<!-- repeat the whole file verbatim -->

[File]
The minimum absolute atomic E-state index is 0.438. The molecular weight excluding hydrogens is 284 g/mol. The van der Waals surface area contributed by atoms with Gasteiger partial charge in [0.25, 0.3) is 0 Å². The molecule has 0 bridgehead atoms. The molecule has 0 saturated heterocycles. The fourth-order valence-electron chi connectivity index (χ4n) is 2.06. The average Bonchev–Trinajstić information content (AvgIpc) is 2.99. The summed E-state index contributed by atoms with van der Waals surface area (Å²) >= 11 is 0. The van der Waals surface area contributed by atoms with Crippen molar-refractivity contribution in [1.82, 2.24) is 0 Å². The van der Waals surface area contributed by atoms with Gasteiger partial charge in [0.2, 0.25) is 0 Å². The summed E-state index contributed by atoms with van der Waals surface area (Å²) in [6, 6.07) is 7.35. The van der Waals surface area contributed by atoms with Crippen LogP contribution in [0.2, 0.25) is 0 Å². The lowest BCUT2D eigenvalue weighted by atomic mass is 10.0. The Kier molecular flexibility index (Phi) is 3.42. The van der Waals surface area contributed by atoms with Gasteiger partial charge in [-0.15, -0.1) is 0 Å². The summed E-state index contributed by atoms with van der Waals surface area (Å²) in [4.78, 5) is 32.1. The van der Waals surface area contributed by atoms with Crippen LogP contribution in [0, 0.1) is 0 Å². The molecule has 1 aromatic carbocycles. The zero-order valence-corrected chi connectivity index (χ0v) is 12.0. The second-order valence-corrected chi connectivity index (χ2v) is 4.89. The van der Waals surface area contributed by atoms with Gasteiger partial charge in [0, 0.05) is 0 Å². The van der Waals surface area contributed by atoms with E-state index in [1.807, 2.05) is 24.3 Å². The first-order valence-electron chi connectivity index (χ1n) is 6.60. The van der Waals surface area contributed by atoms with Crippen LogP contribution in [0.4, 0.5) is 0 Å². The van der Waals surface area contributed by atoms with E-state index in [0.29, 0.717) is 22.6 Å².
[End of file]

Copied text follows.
The minimum absolute atomic E-state index is 0.438. The molecular weight excluding hydrogens is 284 g/mol. The van der Waals surface area contributed by atoms with Gasteiger partial charge in [0.25, 0.3) is 0 Å². The molecule has 0 bridgehead atoms. The molecule has 0 saturated heterocycles. The fourth-order valence-electron chi connectivity index (χ4n) is 2.06. The average Bonchev–Trinajstić information content (AvgIpc) is 2.99. The summed E-state index contributed by atoms with van der Waals surface area (Å²) >= 11 is 0. The van der Waals surface area contributed by atoms with Crippen molar-refractivity contribution in [1.82, 2.24) is 0 Å². The van der Waals surface area contributed by atoms with Gasteiger partial charge in [0.2, 0.25) is 0 Å². The summed E-state index contributed by atoms with van der Waals surface area (Å²) in [6, 6.07) is 7.35. The van der Waals surface area contributed by atoms with Crippen LogP contribution in [0.2, 0.25) is 0 Å². The lowest BCUT2D eigenvalue weighted by atomic mass is 10.0. The Kier molecular flexibility index (Phi) is 3.42. The van der Waals surface area contributed by atoms with Gasteiger partial charge in [-0.15, -0.1) is 0 Å². The summed E-state index contributed by atoms with van der Waals surface area (Å²) in [4.78, 5) is 32.1. The van der Waals surface area contributed by atoms with Crippen LogP contribution in [0, 0.1) is 0 Å². The molecule has 1 aromatic carbocycles. The zero-order valence-corrected chi connectivity index (χ0v) is 12.0. The second-order valence-corrected chi connectivity index (χ2v) is 4.89. The van der Waals surface area contributed by atoms with Gasteiger partial charge in [0, 0.05) is 0 Å². The van der Waals surface area contributed by atoms with E-state index in [1.807, 2.05) is 24.3 Å². The first-order valence-electron chi connectivity index (χ1n) is 6.60. The van der Waals surface area contributed by atoms with Crippen LogP contribution in [0.4, 0.5) is 0 Å². The van der Waals surface area contributed by atoms with E-state index in [0.29, 0.717) is 22.6 Å².